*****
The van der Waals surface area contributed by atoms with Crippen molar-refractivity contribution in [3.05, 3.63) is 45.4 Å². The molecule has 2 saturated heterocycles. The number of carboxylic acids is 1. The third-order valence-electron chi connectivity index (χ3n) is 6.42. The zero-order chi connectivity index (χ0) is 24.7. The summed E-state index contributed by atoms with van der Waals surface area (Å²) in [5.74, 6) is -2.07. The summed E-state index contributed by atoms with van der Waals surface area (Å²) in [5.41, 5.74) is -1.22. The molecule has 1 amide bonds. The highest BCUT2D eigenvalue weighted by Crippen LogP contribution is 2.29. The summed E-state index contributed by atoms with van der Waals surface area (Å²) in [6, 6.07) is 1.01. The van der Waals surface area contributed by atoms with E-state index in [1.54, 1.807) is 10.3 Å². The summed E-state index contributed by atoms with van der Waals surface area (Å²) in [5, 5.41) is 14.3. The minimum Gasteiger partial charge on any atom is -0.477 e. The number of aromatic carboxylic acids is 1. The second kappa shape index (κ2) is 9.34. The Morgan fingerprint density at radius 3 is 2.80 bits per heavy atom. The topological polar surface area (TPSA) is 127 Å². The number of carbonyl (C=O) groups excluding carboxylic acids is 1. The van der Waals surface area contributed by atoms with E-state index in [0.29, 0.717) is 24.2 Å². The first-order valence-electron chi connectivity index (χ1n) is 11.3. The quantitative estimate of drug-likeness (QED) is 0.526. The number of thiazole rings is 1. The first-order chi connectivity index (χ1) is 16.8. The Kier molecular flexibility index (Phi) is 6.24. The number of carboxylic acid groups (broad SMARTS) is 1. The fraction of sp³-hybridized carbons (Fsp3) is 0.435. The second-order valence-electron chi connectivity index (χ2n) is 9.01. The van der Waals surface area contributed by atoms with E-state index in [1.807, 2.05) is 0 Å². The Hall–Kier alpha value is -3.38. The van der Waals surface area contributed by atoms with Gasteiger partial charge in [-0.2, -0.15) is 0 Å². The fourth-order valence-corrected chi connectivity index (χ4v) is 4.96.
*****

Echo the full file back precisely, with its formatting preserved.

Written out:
The van der Waals surface area contributed by atoms with Crippen molar-refractivity contribution in [3.05, 3.63) is 45.4 Å². The molecule has 2 saturated heterocycles. The number of carboxylic acids is 1. The third-order valence-electron chi connectivity index (χ3n) is 6.42. The zero-order chi connectivity index (χ0) is 24.7. The summed E-state index contributed by atoms with van der Waals surface area (Å²) in [5.74, 6) is -2.07. The summed E-state index contributed by atoms with van der Waals surface area (Å²) in [5.41, 5.74) is -1.22. The molecule has 1 amide bonds. The highest BCUT2D eigenvalue weighted by Crippen LogP contribution is 2.29. The summed E-state index contributed by atoms with van der Waals surface area (Å²) in [6, 6.07) is 1.01. The van der Waals surface area contributed by atoms with E-state index in [1.54, 1.807) is 10.3 Å². The summed E-state index contributed by atoms with van der Waals surface area (Å²) in [5, 5.41) is 14.3. The minimum Gasteiger partial charge on any atom is -0.477 e. The number of aromatic carboxylic acids is 1. The second kappa shape index (κ2) is 9.34. The Morgan fingerprint density at radius 3 is 2.80 bits per heavy atom. The topological polar surface area (TPSA) is 127 Å². The number of carbonyl (C=O) groups excluding carboxylic acids is 1. The van der Waals surface area contributed by atoms with E-state index in [0.29, 0.717) is 24.2 Å². The first-order valence-electron chi connectivity index (χ1n) is 11.3. The quantitative estimate of drug-likeness (QED) is 0.526. The number of thiazole rings is 1. The first-order chi connectivity index (χ1) is 16.8. The Kier molecular flexibility index (Phi) is 6.24. The number of carboxylic acid groups (broad SMARTS) is 1. The fraction of sp³-hybridized carbons (Fsp3) is 0.435. The second-order valence-electron chi connectivity index (χ2n) is 9.01. The van der Waals surface area contributed by atoms with E-state index in [1.807, 2.05) is 0 Å². The Hall–Kier alpha value is -3.38. The van der Waals surface area contributed by atoms with Gasteiger partial charge in [-0.2, -0.15) is 0 Å². The fourth-order valence-corrected chi connectivity index (χ4v) is 4.96.